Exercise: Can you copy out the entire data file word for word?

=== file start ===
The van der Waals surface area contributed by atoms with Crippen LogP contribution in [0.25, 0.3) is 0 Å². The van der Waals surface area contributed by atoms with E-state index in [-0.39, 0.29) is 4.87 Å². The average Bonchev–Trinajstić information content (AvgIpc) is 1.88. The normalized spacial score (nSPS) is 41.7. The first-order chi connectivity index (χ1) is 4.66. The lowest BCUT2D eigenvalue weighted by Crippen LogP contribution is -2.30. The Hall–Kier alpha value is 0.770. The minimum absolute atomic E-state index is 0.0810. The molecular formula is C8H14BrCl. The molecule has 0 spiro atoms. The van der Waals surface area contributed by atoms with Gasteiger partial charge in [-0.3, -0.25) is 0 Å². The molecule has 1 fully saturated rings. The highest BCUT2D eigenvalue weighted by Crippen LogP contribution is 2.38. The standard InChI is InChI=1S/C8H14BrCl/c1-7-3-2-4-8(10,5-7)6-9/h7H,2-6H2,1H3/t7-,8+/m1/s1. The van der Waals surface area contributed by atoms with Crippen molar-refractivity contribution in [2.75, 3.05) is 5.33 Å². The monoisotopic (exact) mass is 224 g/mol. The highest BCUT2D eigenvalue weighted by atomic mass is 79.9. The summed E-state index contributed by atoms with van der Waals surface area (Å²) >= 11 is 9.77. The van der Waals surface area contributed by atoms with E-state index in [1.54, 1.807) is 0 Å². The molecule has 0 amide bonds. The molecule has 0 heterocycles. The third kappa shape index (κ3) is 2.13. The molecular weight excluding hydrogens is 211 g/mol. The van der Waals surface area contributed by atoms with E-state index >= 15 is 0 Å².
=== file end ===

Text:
The van der Waals surface area contributed by atoms with Crippen LogP contribution in [0.25, 0.3) is 0 Å². The van der Waals surface area contributed by atoms with E-state index in [-0.39, 0.29) is 4.87 Å². The average Bonchev–Trinajstić information content (AvgIpc) is 1.88. The normalized spacial score (nSPS) is 41.7. The first-order chi connectivity index (χ1) is 4.66. The lowest BCUT2D eigenvalue weighted by Crippen LogP contribution is -2.30. The Hall–Kier alpha value is 0.770. The minimum absolute atomic E-state index is 0.0810. The molecular formula is C8H14BrCl. The molecule has 0 spiro atoms. The van der Waals surface area contributed by atoms with Gasteiger partial charge in [-0.3, -0.25) is 0 Å². The molecule has 1 fully saturated rings. The highest BCUT2D eigenvalue weighted by Crippen LogP contribution is 2.38. The standard InChI is InChI=1S/C8H14BrCl/c1-7-3-2-4-8(10,5-7)6-9/h7H,2-6H2,1H3/t7-,8+/m1/s1. The van der Waals surface area contributed by atoms with Crippen molar-refractivity contribution in [2.75, 3.05) is 5.33 Å². The monoisotopic (exact) mass is 224 g/mol. The highest BCUT2D eigenvalue weighted by atomic mass is 79.9. The summed E-state index contributed by atoms with van der Waals surface area (Å²) >= 11 is 9.77. The van der Waals surface area contributed by atoms with E-state index in [1.54, 1.807) is 0 Å². The molecule has 0 amide bonds. The molecule has 0 heterocycles. The third kappa shape index (κ3) is 2.13. The molecular weight excluding hydrogens is 211 g/mol. The van der Waals surface area contributed by atoms with E-state index >= 15 is 0 Å².